spacer John Tyler John Tyler (1790-1862)
Tenth President (1841-1845)

In rallying to the cry of "Tippecanoe and Tyler Too" in 1840, voters had their eyes fixed on the Whig White House contender referred to in the first half of that catchy slogan William Henry Harrison, hero of the Battle of Tippecanoe. For most, his vice-presidential running mate, John Tyler, represented merely a poetically fortunate afterthought. Within a month of his inauguration, however, Harrison was dead, and Tyler became the first Vice President to be made President upon the death of his predecessor.

Tyler claimed the full powers of the presidency on taking office and thereby set a valuable precedent for future Vice Presidents who faced his situation. But Tyler's White House tenure was tempestuous. When his belief in the limited powers of federal government led him to veto a measure of his fellow Whigs for reestablishing a national bank, he found himself deserted by his cabinet, formally read out of his party, and branded "His Accidency" by former allies.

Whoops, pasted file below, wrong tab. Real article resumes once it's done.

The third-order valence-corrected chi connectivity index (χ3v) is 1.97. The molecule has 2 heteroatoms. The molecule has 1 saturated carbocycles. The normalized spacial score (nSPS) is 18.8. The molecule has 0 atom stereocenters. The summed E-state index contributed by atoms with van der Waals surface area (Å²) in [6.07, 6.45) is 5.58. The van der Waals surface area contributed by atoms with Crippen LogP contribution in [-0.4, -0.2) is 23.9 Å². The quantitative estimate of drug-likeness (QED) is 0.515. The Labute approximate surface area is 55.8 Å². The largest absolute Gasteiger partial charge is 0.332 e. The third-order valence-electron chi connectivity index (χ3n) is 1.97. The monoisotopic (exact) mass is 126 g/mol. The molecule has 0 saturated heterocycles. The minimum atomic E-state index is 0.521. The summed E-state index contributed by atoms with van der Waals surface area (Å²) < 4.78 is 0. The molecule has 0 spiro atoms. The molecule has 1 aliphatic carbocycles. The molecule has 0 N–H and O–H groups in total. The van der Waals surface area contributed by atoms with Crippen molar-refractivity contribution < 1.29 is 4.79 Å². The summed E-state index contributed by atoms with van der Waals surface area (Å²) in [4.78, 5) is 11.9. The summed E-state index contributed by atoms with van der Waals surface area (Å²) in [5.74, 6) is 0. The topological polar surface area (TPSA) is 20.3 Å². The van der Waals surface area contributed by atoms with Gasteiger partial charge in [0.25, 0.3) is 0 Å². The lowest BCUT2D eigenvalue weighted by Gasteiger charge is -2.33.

Tyler sat for this portrait by George P. A. Healy at his plantation home in Virginia. Although he was nearing seventy, still apparent was the proud stubbornness that he had brought to bear in his struggle with the Whigs during his White House years.

George P. A. Healy (1813-1894)
oil on canvas, 1859
National Portrait Gallery, Smithsonian Institution
transfer from the National Museum of American Art;
gift of the Friends of the National Institute, 1859


Enlarged image